1907 - Smoke Suffocates Two During Utica Hotel Fire. Several Other Persons, Overcome, Are Carried Out.
Utica, May 23. - By a fire that caused less than $5,000 damage in the Metropolitan Hotel shortly after midnight, Mrs. Hannah S. Zintsmaster, an employe of the hotel, and George James, a guest, were suffocated in their rooms and died before the firemen got them to the street.

Six or seven persons were overcome with smoke and had to be carried out by the firemen and five or six who attempted to slide to safety down the ropes from their rooms were either injured by striking the walk too severely or had their hands badly lacerated.

The fire started at the bottom of the elevator shaft and shot to the top of the four-story building in a moment. Volumes of smoke poured out the elevator openings and filled the halls to such an extent that people could not find the stairways and some of them were unable to leave their rooms.

The firemen had no difficulty keeping the fire within the shaft but they had trouble reaching the rooms and getting the people out safely. They were aided... Read MORE...

2023 - Here's a list of places to go and things to do in Utica:
Utica Zoo:

The Utica Zoo is a great place for animal lovers. It's home to a diverse collection of animals, including lions, red pandas, and giraffes. The zoo also hosts events and educational programs.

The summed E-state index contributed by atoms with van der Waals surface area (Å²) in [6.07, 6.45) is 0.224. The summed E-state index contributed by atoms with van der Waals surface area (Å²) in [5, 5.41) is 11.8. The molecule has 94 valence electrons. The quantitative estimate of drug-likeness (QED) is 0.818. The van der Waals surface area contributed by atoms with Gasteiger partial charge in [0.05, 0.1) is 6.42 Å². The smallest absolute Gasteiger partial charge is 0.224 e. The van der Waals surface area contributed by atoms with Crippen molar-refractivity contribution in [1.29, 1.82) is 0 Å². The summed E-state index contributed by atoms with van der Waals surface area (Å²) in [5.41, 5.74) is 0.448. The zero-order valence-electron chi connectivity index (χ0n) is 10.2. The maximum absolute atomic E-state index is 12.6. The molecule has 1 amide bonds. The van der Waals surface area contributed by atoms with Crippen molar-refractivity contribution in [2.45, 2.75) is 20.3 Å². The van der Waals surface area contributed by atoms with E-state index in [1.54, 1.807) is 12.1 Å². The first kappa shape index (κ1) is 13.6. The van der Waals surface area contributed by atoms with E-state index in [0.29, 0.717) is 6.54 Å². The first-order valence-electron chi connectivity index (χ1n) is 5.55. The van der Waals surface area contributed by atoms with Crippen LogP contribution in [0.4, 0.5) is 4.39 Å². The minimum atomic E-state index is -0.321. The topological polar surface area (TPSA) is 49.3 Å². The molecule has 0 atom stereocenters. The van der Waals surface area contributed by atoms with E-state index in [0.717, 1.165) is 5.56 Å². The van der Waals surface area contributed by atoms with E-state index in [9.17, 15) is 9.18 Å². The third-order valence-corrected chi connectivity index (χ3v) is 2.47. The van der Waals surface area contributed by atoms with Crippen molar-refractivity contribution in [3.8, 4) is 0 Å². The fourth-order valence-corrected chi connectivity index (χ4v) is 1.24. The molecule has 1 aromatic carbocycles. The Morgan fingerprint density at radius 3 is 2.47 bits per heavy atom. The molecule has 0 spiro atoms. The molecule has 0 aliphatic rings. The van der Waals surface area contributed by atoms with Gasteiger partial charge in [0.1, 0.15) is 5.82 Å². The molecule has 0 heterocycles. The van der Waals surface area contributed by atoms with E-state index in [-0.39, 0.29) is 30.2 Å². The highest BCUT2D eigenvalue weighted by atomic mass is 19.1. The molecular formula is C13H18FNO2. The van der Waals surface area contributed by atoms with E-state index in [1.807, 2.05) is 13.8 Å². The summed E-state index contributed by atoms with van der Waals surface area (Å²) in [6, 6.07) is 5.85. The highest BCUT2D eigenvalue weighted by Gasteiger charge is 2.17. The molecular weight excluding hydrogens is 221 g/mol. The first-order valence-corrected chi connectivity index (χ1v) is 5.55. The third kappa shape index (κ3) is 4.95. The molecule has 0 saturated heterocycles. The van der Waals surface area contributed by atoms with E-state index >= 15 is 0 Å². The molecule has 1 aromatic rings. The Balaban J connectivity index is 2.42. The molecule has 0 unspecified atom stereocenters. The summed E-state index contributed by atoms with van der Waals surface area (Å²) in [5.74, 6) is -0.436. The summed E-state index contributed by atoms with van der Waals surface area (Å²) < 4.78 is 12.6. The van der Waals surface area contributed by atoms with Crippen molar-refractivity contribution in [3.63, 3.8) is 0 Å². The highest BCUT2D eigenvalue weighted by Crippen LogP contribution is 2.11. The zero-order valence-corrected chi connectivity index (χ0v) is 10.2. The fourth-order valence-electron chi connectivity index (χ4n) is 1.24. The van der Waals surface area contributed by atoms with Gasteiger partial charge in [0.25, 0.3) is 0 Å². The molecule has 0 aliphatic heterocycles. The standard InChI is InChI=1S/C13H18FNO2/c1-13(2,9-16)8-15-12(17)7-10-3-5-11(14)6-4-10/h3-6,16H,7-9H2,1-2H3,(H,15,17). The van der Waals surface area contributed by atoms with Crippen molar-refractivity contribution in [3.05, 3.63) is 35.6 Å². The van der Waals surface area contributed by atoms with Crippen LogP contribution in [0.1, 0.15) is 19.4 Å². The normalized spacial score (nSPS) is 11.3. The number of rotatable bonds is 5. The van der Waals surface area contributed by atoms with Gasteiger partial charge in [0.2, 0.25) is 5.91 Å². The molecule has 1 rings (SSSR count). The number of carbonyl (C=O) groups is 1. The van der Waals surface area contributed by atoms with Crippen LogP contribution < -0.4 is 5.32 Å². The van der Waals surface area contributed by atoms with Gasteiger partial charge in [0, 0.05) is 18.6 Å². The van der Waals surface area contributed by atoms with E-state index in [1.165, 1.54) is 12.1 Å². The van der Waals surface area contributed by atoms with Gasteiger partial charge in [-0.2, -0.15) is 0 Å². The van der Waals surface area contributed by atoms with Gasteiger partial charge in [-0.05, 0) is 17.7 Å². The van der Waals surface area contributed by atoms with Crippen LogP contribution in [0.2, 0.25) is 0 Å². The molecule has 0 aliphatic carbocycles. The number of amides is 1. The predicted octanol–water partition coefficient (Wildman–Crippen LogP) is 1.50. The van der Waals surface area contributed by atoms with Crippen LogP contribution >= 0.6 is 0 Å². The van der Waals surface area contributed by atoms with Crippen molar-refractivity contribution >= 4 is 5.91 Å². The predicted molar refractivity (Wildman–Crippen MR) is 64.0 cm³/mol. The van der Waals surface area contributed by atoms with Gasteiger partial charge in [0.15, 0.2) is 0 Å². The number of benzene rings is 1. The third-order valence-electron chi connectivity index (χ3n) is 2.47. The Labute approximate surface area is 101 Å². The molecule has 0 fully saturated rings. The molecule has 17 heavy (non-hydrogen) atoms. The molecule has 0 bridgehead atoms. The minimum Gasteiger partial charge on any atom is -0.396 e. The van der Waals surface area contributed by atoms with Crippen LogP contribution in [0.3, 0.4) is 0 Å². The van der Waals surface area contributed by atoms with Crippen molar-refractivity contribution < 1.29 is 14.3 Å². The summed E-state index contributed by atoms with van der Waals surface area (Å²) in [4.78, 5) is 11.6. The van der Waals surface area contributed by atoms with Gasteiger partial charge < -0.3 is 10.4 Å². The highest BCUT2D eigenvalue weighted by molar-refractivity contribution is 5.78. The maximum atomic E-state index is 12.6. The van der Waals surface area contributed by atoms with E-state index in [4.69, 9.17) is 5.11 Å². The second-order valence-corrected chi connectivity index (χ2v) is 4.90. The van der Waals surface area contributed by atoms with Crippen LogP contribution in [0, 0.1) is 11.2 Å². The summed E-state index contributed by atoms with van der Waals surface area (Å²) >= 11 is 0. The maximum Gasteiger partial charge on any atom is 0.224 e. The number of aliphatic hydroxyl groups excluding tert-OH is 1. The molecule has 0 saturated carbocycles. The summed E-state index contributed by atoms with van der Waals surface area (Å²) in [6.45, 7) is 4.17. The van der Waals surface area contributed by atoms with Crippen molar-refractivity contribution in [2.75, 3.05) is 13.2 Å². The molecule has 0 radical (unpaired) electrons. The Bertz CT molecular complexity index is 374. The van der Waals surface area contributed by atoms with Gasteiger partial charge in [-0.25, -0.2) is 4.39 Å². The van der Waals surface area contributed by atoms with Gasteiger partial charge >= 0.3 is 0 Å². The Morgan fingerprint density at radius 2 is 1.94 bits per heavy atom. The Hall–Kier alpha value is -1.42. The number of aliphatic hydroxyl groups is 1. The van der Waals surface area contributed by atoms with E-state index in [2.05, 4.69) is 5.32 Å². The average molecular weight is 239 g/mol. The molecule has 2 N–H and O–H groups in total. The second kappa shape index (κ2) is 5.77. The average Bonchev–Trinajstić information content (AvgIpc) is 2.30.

Munson-Williams-Proctor Arts Institute:

If you appreciate art, visit the MWPAI. It features an art museum, a performing arts center, and a renowned sculpture garden. The museum showcases works from various periods, including European paintings and American modern art.

Saranac Brewery:

Utica has a rich brewing history, and Saranac Brewery is a testament to that. Take a brewery tour to learn about the brewing process and enjoy tasting sessions of their craft beers.

Erie Canal Village:

Step back in time and explore the Erie Canal Village, a living history museum. It provides a glimpse into life during the 19th century, showcasing historic buildings, costumed interpreters, and interactive exhibits.

Adirondack Scenic Railroad:

Take a scenic train ride through the... Read MORE...

Discover MY Roots: Utica Ancestry

Ancestors Who Were Born or Died in Utica, New York, USA

We currently have information about ancestors who were born or died in Utica.

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female ancestorJerusha HUNTINGTON (24 August 1731, Norwich, Connecticut, USA (Norwichtown) (Yantic) (Greeneville) (Occum) (Taftville) - 14 December 1823, Utica, New York, USA)
male ancestorThomas WILLIAMS (1754, Roxbury, Massachusetts, USA* - July 1812, Utica, New York, USA)
female ancestorSarah SMITH (6 November 1769, , New York, USA - 3 August 1828, Utica, New York, USA)
photo of Alexandre Bryan JOHNSONAlexandre Bryan JOHNSON (29 May 1786, Gossport, England - 9 September 1867, Utica, New York, USA)
male ancestorRogers BARNETT (1791, - December 11, 1865, Utica, New York, USA)
male ancestorRogers BARNETT (1791, Bradford, Vermont, USA - 1865 December 11, Utica, New York, USA)
male ancestorJohan FEHR (8 December 1808, Baden, Germany - 18 December 1873, Utica, New York, USA)
male ancestorAbraham COLEMAN (1812, Cincinnati, Ohio, USA (Losanteville) - 22 July 1879, Utica, New York, USA)
male ancestorMartin ESTERLY (1813, , New York, USA - 26 December 1868, Utica, New York, USA)

Ancestors Who Were Married in Utica, New York, USA

We currently have information about ancestors who were married in Utica.

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Updated: 10/2/2023 11:24:14 AM